Conservationists fight Aliens

Invasive Species Week starts today, as Iain Macdonald an SNH Biodiversity Adviser reveals, and sees a week of events across the UK to raise awareness about the problems caused by invasive animal and plant species. The idea of the week is more about learning about what can be done, rather than actually going out to ‘do battle’.

Looking out of the office window at the snowy Monadhliaths mountains on a grey Monday, the first week in March is perhaps not the ideal time to be poking about in a Scottish river or looking for plants which are out of sight underground? Today is a good day to sit in a warm room and to make a plan of attack.

New Zealand Flatworm and eggs. ©Lorne Gill

New Zealand Flatworm and eggs. ©Lorne Gill

Why the fuss? By now you might have read about the cost of dealing with invasive species, estimated at £1.7 billion to the UK economy. However did you know that, after habitat destruction, invasive species are the second biggest threat to world-wide biodiversity? That’s according to the International Union for Conservation of Nature (IUCN), a body which knows more than a little about nature. IUCN also notes that on islands, non-native species are ‘undisputedly’ the single biggest threat.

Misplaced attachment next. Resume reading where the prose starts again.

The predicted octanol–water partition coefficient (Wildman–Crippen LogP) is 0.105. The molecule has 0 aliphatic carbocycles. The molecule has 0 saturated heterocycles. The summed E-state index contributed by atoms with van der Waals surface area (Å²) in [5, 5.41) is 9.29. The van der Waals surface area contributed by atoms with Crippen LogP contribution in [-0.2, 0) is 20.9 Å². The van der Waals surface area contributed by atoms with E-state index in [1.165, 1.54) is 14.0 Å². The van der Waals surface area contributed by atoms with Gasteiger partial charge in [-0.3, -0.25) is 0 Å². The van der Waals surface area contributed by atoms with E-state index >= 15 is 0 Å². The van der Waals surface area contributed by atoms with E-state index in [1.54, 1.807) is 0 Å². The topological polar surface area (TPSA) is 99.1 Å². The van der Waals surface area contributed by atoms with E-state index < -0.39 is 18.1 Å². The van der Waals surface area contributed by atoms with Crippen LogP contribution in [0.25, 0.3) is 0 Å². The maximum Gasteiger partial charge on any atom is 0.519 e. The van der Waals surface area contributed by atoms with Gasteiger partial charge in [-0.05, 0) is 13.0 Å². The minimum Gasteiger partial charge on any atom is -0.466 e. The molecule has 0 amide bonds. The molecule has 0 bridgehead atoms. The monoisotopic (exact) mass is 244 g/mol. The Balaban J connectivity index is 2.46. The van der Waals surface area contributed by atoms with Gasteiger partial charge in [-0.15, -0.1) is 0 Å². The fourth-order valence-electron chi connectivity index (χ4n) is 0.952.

Japanese Knotweed and Himalyan Balsalm. ©Lorne Gill/SNH

Japanese Knotweed and Himalayan Balsalm.
©Lorne Gill/SNH

Now one fact, sometimes overlooked, is that every single one of us living in the British Isles lives on an island. The clue is in the title. A couple of the islands are I concede quite large, but most are small and especially at risk. Breeding birds are possibly the easiest example to visualise of what can happen when the right species ends up in the wrong place. Hedgehogs on South Uist, American mink on the Western Isles, or even brown rats on Canna.


Himalayan balsam ©Lorne Gill/SNH

Himalayan balsam
©Lorne Gill/SNH

There are various ways to take part, either this week or later in the year. Local action groups are active around Scotland, Check Clean Dry GB, celebrating its fifth birthday this week, sets excellent principals for water sports to follow and wildlife recording groups are always delighted to receive records. People often don’t report non-native species, I don’t know why. Possibly they assume that someone else has reporting the species because it stands out? Possibly they think that conservationists are only interested in rare native species?

The truth is that I actually wouldn’t mind helping outside even during the first week of March. One of my complaints is that I never seem to get out of the office, I longingly look out of the window at those mountains and that is about as close as I seem to get to ‘real’ wildlife. Weekends though are a different matter.

Rhododendron - one of the most invasive non-native plants in Scotland

Rhododendron – one of the most invasive non-native plants in Scotland

On one such weekend a couple of years ago I went past some large ponds buried amongst whin bushes. I was looking for dragonflies. What I found was pea and ham soup, not literally, but the same colour and from a distance exactly the same texture. The ponds were completely covered by New Zealand pygmy weed, one of the real ‘nasties’. Had I not reported the sighting nobody might have planned what to do next. I felt like I had made ‘a difference’ and it felt ‘good’.

Further information on events taking place during the week can be found here:


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